How is The Surgery Done?
Under an operating microscope, a small incision is made into the eye. Microsurgical instruments are used to fragment and suction the cloudy lens from the eye. The back membrane of the lens (called the posterior capsule) is left in place. A plastic intraocular lens implant will be placed inside the eye to replace the natural lens that was removed. The lens implants are very small and come in a range of focusing powers. The power used in your eye is chosen based on your needs and some measurements of your eye. Most commonly a foldable lens implant is used, so it can be placed through a smaller incision. The implant unfolds inside the lens capsule and is held in place by spring-like projections, called haptics. The small incision is "self-sealing" and usually requires no stitches. It remains tightly closed by the natural outward pressure within the eye. This type of incision heals fast and provides a much more comfortable recuperation.

 
 
 
When is The laser Used?
Once removed, cataracts will not grow back. But some patients may experience clouding of a thin tissue, called the capsular bag that holds the intra-ocular lens. If this blurs your vision, a clear opening can be made painlessly in the center of the membrane with a laser, a procedure called a capsulotomy. Laser surgery is never part of the original cataract operation.


Before Surgery
Once you and your ophthalmologist have decided that you will have your cataract removed, a physical examination is necessary so that he or she may be alerted to any special medical risks. Ask your ophthalmologist if you should continue your usual medications. You may need some testing prior to surgery, such as blood work, EKG or chest x-ray. Your eye will be measured to determine the proper power of the intraocular lens that will be placed in your eye during surgery.

The Day of Surgery
Surgery is done on an outpatient basis. You may be asked to skip breakfast, depending on the time of your surgery. You will be asked to arrive at the surgery center about an hour prior to your procedure. Upon arrival for surgery, you will be given eye drops and meet the anesthesiologist who will help you through surgery. You will be given intravenous medication to make you more relaxed. A local anesthetic will make the operation painless. Though you may see light and movement, you will not be able to see the surgery while it is happening, and will not have to worry about keeping your eye open or closed. The skin around your eye will be thoroughly cleansed, and sterile coverings will be placed around your head. The procedure itself takes about 10 minutes. When the operation is over, the surgeon will place a shield over your eye. After a short stay in the outpatient recovery area, you will be ready to go home. You should plan to have someone else drive you home.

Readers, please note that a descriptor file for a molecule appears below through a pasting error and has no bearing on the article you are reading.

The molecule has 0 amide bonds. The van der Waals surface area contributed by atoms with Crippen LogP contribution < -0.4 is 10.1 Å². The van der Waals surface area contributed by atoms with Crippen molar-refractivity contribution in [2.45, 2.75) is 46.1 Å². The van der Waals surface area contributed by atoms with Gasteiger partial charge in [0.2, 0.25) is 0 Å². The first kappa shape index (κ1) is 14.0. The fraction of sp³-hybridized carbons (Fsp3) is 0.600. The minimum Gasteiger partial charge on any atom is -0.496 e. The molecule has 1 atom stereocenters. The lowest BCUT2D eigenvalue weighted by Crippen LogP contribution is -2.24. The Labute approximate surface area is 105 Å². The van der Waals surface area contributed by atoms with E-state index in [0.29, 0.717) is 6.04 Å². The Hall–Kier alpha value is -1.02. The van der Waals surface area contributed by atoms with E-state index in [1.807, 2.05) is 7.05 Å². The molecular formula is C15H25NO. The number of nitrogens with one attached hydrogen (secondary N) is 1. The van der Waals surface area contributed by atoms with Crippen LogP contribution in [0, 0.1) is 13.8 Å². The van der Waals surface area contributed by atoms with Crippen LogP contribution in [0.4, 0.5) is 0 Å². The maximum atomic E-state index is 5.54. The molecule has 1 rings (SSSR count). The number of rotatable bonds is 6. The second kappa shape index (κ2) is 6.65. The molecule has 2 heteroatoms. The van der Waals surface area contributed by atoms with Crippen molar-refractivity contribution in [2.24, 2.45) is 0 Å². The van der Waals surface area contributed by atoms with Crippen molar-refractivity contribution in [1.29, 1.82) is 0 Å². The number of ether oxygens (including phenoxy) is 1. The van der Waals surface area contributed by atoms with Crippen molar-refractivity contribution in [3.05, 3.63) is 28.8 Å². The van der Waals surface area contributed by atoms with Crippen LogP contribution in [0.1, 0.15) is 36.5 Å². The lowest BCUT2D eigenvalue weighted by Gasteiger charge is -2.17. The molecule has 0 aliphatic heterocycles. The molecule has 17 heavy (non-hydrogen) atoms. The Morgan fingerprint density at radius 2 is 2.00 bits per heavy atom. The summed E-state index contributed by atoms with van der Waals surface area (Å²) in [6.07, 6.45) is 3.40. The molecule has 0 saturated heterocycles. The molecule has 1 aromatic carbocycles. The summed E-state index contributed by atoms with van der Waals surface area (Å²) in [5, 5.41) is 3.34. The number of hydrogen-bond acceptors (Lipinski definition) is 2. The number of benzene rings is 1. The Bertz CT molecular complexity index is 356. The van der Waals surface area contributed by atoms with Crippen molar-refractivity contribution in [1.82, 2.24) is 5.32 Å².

Following Surgery
You will need to use the eye drops as prescribed. Be careful not to rub or press on your eye. Use over-the-counter pain medicine if necessary. Avoid very strenuous activities for 1 week. Continue normal daily activities and moderate exercise. Ask your doctor when you can begin driving. Wear eyeglasses or shield for about 1 week.

Will Cataract Surgery Improve My Vision?
Over 98% of cataract surgeries improve vision, but a small number of patients may have problems. Infection, bleeding and swelling or detachment of the retina are some of the more serious complications that may affect your vision. Call your ophthalmologist immediately if you have any of the following symptoms after surgery:
   • Pain not relieved by non-prescription pain medication
   • Loss of vision
   • Nausea, vomiting or excessive coughing
   • Injury to the eye

Realistic Expectations
Even if the surgery itself is successful, the eye may still not see as well as you would like. Other problems with the eye, such as macular degeneration (aging of the retina), glaucoma and diabetic damage may limit vision after surgery. Even with such problems, cataract surgery may still be worthwhile. If the eye is healthy, the chances are excellent that you will have good vision following removal of your cataract.
 
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Copyright © 2009 Robert C. Arffa, M.D., 1370 Washington Pike, Bridgeville, PA 15017